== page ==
When women marched in Phoenix, the one woman we heard about had gained her 15 minutes of fame because she marched bare breasted. Some observers referred to her as lewd and immoral, suggesting she was asking to be assaulted. Others said we should focus on her heart and soul and not whether her top was plunging. She wasn’t, this group insisted, “asking for it”.
While we can’t know what she was thinking when she walked out her door and joined the march, we can be pretty sure that she was not thinking she wanted to be assaulted. Women don’t want to be assaulted. We can assume, however, that her aim was to attract attention and at that she was successful. That does not mean she was asking to be raped.
Trying to look at this objectively, the first step of influence, of getting attention and eliciting a response, negative or positive, is attracting attention. Animals know, perhaps instinctively, that attracting attention makes them vulnerable, that attracting attention can lead to death or rape. That is why so many have protective coloration. Humans, of course, are more complex. We have bigger brains and more complex behavior and culture. The function of breasts, for humans and other female animals, is to nourish an infant. Here, in the U.S., however, breasts are seen as sexual objects. Bare breasted women inhabit the pages of men’s magazines presumably because men find them enticing. While breasts are not ignored in other, very different types of cultures, the males see breasts in terms of their function – feeding an infant. When I lived with a tribe in a remote part of the Ecuadorian jungle, the women, traditionally, had gone bare breasted. At that time, shortly after outsiders began to enter the area, only older women continued that tradition. Younger women, when asked why they covered themselves, said that they felt uncomfortable -- outsiders stared at their breasts. The local men, as far as I could determine through observation and conversation, did not refer to breasts as sexually tempting. They referred to them as milks. Culture, in other words, seems to have a strong influence on what women do publically and how males interpret what they do and, given opportunity and depending on character, subsequently respond.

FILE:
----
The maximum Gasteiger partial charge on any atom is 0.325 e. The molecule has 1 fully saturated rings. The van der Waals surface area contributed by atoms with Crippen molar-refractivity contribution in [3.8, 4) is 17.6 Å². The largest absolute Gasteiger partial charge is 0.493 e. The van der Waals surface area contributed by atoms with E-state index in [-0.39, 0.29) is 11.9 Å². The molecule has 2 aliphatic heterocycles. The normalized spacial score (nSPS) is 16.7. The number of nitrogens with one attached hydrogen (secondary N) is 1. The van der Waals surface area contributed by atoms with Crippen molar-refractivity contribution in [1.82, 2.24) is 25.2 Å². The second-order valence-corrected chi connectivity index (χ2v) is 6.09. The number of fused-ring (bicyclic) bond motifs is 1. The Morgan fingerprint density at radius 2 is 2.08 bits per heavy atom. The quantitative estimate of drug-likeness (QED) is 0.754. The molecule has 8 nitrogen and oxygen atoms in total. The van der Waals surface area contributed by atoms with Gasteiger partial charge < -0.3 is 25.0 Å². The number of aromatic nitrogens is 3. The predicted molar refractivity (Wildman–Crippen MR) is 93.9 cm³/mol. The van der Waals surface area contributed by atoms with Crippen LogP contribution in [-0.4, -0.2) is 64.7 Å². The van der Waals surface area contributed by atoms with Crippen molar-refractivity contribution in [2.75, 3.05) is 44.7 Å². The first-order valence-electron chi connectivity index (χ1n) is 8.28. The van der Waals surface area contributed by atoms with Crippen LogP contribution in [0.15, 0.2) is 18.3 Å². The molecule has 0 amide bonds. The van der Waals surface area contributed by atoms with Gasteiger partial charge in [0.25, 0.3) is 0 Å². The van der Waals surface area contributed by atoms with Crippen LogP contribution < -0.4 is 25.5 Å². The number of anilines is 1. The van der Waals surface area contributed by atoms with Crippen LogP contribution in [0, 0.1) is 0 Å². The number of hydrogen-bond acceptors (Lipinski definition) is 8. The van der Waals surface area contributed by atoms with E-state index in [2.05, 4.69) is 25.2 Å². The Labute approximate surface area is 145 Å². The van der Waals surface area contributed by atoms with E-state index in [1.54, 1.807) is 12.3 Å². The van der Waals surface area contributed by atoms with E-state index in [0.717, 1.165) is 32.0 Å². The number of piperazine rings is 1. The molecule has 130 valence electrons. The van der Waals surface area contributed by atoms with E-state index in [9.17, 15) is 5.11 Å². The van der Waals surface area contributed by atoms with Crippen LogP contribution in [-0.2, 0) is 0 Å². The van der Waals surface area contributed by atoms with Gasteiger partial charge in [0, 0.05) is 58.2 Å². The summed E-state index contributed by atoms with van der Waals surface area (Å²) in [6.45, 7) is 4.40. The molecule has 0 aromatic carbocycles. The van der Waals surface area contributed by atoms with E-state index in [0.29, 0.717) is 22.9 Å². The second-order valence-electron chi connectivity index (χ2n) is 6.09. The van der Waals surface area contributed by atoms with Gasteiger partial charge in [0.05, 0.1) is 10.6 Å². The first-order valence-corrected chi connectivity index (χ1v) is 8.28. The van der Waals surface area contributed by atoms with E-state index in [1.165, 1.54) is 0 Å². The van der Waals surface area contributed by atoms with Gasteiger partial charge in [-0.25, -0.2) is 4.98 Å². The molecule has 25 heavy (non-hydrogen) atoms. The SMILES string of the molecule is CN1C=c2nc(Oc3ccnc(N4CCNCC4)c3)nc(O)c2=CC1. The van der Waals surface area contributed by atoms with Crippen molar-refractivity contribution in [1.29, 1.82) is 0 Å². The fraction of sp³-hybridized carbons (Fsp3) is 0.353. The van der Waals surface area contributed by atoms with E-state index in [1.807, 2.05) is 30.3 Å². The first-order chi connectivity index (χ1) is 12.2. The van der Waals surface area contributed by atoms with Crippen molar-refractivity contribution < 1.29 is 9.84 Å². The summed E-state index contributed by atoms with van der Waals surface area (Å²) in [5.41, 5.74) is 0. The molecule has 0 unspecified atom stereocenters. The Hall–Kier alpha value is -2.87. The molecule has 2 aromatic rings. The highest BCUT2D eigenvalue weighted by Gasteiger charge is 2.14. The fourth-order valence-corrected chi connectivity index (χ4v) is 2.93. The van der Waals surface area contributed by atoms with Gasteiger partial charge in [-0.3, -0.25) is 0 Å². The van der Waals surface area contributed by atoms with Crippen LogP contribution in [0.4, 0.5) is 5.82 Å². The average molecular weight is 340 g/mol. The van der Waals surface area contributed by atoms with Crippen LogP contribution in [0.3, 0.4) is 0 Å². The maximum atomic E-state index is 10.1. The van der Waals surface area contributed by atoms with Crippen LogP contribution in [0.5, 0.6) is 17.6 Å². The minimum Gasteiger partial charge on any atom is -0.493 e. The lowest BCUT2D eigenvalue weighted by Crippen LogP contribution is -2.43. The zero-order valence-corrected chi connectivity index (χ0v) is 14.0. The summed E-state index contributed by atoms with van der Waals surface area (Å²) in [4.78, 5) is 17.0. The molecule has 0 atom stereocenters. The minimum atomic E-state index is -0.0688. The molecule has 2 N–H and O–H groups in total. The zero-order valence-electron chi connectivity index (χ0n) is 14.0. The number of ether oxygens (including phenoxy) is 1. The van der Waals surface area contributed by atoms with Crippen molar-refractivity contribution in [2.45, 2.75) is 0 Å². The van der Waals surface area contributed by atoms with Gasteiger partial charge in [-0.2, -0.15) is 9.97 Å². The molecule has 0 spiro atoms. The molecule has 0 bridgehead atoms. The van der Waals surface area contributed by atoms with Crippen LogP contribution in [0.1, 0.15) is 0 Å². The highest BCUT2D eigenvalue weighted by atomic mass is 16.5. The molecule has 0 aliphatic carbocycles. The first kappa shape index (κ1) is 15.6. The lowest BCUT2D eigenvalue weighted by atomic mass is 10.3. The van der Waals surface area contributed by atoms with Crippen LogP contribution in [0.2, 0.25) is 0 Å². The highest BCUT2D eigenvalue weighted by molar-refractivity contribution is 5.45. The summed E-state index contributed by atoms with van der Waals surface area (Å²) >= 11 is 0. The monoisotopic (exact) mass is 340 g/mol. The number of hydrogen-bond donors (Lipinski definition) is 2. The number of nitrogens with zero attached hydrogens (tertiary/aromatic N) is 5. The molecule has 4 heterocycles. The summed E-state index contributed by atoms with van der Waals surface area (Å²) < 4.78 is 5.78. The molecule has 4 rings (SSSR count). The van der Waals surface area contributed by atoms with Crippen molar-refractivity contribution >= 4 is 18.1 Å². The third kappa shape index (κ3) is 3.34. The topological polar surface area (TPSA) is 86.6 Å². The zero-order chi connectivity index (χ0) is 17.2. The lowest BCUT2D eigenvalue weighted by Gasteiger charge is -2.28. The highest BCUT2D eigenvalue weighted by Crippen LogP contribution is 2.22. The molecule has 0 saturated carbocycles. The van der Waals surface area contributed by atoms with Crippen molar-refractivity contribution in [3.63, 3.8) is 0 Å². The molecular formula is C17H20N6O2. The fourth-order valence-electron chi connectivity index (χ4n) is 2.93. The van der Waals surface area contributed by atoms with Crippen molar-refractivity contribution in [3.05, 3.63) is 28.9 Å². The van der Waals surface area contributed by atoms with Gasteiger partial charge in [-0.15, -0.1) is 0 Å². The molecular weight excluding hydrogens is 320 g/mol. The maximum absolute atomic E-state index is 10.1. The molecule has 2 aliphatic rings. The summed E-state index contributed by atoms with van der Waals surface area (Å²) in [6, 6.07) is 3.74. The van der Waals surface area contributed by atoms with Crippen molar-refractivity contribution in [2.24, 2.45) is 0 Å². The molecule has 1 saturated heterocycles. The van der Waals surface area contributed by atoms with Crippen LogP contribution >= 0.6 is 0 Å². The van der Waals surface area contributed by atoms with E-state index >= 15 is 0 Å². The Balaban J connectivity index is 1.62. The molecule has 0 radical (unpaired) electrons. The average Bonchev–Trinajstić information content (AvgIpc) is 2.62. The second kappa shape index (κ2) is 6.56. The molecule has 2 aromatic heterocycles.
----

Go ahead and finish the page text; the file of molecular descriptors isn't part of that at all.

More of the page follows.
A great many women, including fully clad ones like Catholic sisters in habits and women in burkas have been assaulted. What this suggests is that women themselves, not just their breasts attract the attention of males. Women are vulnerable to assault when they are in a powerless position and in the presence of a male who does not exercise self-control. Clearly we are not talking about most men, only some men.
Going bare breasted in public does attract attraction. Doing so may have positive effects -- commentary in the local news and possibly a starring role in a Hollywood film. It is equally likely, however, that showing your breasts -- when they are seen as sexual objects -- can make you vulnerable, attracting the attention of someone you never would want to meet. Simpler animals can teach us important lessons if we open our minds to learning; attracting attention can be dangerous.